According to the bylaw, if you purchase or inherit a property that has an unpaid Empty Homes Tax, you will not have to pay the one percent tax for that fiscal year.  

If it is found that it should have applied to previous years, that tax will be added to the property tax account associated with that property and “run with the land.”

However, you’ll still have to present an annual property status declaration.

Will the empty home tax be transferred


An audit for the previous year could take place 1-2 years after your home purchase is completed.  

Even if you know that the seller lived there, it may be impossible to find them to sign an affidavit and provide the evidence required. This could be problematic.

We have seen several times where relations between buyer and seller are strained during the property transaction and negotiations.  How do you know they will cooperate with an audit?

As BC Notaries, we are asked to provide our final report that the buyer owns the property free and clear of previous incumbents.  This is a new challenge in how we can now do that under the cloud of vacancy tax as the audit time is in the future and the tax liability stays with the homeowner.

The penalty goes to the individual (the previous owner), but the tax, if unpaid, goes to the land.

Neither the City of Vancouver nor the real estate (salesperson and legal) community has done a great job at finding a convention on how we can deal with this. With every real estate transaction, there is a potential that people are arguing about the Vacancy Tax.  

This is an evolving area without a set of generally accepted legal industry practices. To protect buyers, we have a few new steps for City of Vancouver purchasers.

how home buyers can protect themselves


Ensure that declarations are made and taxes are paid or held back until the declaration is made.


Where the contract is silent on who is going to deal with the issue of Empty Homes Tax, we need to find something that has certainty.

We have worked with the title insurance companies to confirm protection, and most title insurance policies will protect buyers and lenders from the result of an unfavorable audit for the previous year’s declarations.

The cost of title insurance depends on the price of the property. Here is a Policy Calculator for Stewart Title. The cost and coverage between title insurance companies are about the same.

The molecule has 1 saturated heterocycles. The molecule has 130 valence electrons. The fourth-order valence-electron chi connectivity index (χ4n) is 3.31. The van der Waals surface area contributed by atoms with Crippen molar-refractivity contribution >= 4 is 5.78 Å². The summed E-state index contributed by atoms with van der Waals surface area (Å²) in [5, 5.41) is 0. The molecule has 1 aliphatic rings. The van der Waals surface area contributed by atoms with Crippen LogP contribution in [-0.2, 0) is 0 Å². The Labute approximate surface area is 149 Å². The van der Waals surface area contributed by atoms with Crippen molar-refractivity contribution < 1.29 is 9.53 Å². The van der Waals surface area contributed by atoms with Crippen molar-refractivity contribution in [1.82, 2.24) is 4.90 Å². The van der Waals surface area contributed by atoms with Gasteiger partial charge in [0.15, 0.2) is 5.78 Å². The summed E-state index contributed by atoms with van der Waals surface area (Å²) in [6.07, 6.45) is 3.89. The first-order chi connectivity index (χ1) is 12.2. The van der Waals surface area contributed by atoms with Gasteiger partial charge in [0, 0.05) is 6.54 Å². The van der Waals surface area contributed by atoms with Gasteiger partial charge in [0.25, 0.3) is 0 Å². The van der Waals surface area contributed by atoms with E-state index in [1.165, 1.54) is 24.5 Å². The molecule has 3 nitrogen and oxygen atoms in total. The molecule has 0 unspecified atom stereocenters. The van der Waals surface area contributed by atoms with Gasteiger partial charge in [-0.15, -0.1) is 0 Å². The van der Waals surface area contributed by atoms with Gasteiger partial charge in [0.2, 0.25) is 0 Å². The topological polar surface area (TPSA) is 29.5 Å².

While title insurance is an increased cost, we can find something that delivers certainty as well as providing protection in several other areas as well.  We urge all buyers to now purchase “owner policy” title insurance.

Many lenders already insist on getting title insurance to cover the mortgage.

The Vacancy Tax isn’t mentioned in the contracts of purchase and we receive.  We can’t have variables.  We urge our purchasers to follow our advice and purchase owner’s policy title insurance.

Purchasers do have a choice, and our clients can refuse to buy title insurance. In such cases, we will provide a waiver, and we can confirm the risk lies solely with the purchaser. They agree that we accept no liability for unpaid taxes or risks that would have been covered by title insurance.

refuse title insurance


Overview of the Empty Homes Tax: Introduced in Vancouver in 2017, the Empty Homes Tax, also known as the Vacancy Tax, targets residential properties within Vancouver that are vacant for six or more months during a calendar year or not rented out for 30 or more consecutive days.

Purpose of the Tax: The tax aims to alleviate pressure on Vancouver’s rental market by incentivizing the rental of empty or underutilized properties. The revenue from the tax is directed towards affordable housing initiatives in Vancouver.

Tax Rate: The tax is set at 1% of the property’s assessed taxable value, meaning a $10,000 tax per year for every $1 million in property value.

Applicability of the Tax: The tax applies to non-principal residences in the City of Vancouver left empty for over six months per year. 

Implementation and Compliance: Homeowners must annually declare their property status, indicating whether the property was vacant for over six months. Failing to declare or submitting false reports can lead to significant fines.

Impact on New Buyers: Unpaid taxes may transfer to new buyers. To mitigate the risk of the Vacancy Tax, buyers in Vancouver should confirm the tax status, ensure compliance, and consider purchasing an “owner policy” title insurance for protection against potential future tax liabilities.


If you still have questions regarding the Empty Homes Tax and for more information about buying real estate in the City of Vancouver, please call or email us.  We are happy to assist you directly or to provide a referral to a notary or lawyer in your area.

David Watts, BC Notary
Clinton Lee, BC Notary
David Watts Notary Corporation
Phone: 604 685 7786